Voters rewarded the Coalition Government for saving lives as the Covid-19 pandemic swept the world. Now the new Government must save livelihoods.
The immediate priority is the border.
New Zealand may be an island nation, but our economy cannot get its head above water without international labour. From construction to banking, and from IT to horticulture, overseas workers are critical to Kiwi firms. Without them, projects will stall, crops will be left unpicked, businesses will fail, and jobs will be needlessly lost.
With so few spaces in its managed isolation and quarantine (MIQ) facilities, the Government has prioritised returning Kiwis. And rightly so.
The problem is that fewer than half the visa applications for critical overseas workers have been approved – despite MIQ occupancy rates tracking at about 70% of capacity for the last two months.
On election day (17 October), the Ministry of Business, Immigration and Employment reported that the “effective capacity” of MIQ was 7252 beds. “Occupancy” was only 4825 beds. “Vacancy” stood at 2427. Projected occupancy over the next 14 days showed a similar pattern.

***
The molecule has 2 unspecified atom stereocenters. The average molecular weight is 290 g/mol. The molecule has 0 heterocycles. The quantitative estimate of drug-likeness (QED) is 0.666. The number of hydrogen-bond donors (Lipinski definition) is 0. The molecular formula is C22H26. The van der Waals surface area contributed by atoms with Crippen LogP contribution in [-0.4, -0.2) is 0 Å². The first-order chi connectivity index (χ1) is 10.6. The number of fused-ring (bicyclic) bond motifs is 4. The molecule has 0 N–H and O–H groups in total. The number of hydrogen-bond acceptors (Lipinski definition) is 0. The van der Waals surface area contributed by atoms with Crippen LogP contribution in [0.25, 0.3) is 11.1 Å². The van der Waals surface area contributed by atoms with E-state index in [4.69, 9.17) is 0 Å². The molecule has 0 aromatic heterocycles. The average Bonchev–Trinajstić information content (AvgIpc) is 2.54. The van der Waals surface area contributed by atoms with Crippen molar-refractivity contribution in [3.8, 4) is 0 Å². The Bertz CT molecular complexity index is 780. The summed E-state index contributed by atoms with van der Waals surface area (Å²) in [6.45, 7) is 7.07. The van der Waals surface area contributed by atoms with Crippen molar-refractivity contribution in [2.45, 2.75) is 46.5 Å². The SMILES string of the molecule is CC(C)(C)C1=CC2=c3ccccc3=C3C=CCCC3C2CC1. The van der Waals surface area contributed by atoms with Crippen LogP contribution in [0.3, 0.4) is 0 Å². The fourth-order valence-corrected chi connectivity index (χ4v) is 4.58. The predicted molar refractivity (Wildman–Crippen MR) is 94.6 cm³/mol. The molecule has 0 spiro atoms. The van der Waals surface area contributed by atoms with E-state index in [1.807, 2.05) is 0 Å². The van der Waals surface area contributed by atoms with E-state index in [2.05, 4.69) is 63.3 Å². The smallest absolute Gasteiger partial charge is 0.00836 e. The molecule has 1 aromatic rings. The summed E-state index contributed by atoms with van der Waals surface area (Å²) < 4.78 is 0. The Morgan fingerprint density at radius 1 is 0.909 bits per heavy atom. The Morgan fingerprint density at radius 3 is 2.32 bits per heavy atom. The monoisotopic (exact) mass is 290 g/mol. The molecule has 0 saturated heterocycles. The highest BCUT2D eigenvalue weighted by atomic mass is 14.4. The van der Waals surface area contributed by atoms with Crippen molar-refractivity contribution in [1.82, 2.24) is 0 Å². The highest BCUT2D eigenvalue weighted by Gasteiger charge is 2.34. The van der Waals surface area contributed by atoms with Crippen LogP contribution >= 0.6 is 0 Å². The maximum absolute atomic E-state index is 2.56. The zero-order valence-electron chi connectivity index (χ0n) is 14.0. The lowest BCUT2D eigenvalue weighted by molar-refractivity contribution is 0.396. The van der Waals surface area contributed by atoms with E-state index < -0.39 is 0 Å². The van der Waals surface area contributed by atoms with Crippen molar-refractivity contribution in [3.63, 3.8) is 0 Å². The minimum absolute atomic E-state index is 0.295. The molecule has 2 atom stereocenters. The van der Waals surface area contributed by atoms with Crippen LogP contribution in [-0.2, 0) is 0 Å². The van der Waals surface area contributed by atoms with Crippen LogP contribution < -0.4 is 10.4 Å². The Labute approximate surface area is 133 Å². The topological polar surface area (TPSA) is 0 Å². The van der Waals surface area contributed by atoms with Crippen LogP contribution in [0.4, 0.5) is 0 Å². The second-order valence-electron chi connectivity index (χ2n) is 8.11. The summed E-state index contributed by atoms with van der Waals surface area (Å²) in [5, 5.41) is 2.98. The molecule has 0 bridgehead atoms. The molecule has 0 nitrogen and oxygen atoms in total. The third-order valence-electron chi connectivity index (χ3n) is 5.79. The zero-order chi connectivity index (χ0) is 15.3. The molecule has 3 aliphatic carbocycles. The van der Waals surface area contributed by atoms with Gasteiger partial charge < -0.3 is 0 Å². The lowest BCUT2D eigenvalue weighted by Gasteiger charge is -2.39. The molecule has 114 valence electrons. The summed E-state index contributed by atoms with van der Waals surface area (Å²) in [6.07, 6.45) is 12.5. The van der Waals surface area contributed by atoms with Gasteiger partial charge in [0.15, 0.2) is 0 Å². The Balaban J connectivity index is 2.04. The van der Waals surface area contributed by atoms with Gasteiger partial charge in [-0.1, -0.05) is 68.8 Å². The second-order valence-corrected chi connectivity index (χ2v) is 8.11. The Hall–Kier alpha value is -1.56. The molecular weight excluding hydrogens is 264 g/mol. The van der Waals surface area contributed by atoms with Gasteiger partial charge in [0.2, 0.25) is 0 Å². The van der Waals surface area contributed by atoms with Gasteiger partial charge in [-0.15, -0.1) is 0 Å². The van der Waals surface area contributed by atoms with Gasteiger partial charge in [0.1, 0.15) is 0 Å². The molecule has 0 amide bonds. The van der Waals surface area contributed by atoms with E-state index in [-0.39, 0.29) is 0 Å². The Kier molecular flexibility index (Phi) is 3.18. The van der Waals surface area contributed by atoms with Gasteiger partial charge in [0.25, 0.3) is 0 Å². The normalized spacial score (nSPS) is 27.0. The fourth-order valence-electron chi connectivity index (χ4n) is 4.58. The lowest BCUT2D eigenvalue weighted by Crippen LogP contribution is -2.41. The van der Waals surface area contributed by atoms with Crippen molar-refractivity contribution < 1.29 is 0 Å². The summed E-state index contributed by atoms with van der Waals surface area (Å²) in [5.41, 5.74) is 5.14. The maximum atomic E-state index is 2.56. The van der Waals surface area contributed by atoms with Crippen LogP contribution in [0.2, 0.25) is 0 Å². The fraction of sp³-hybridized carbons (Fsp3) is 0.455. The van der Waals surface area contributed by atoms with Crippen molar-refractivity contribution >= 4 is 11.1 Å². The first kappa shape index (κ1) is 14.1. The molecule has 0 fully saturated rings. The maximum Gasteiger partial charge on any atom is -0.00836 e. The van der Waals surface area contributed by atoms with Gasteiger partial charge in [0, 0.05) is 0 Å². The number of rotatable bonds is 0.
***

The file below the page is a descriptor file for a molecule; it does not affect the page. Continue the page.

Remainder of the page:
The unused quarantine capacity in that fortnight alone would be enough to accommodate all the critical worker applications made by firms between June and September.
MBIE’s failure to allow these workers to enter when quarantine capacity is available suggests officials have the wrong priorities. The new Government must fix this.
It should then look at the shortage of overseas workers who do not currently qualify under MBIE’s “critical worker” criteria. It is not fair that Kiwi firms lacking political pull are unable to get critical staff into the country, when well-connected America’s Cup syndicates are able to bring in team members, their families and even nannies into the country.
The new Government must also solve the other big border issue: the Trans-Tasman bubble. The Australian states that have conquered Covid show that travel between the two countries is politically feasible.
The prize for getting border security right is Australia’s 25 million potential tourists. They are exactly what the Kiwi tourism and hospitality sectors need to stay afloat.
With summer holiday season fast approaching, the new Government should prioritise safely re-opening our borders with the Covid-free states in our Trans-Tasman neighbour.
In the event of a local outbreak – in either country – borders can be swiftly re-closed. And to reassure the Kiwi public, the Government should act on a call this week from Otago University epidemiologists for a systematic reassessment of border security to reduce the risk of future failures.
The economy will sink if the Government keeps treading water on the border.
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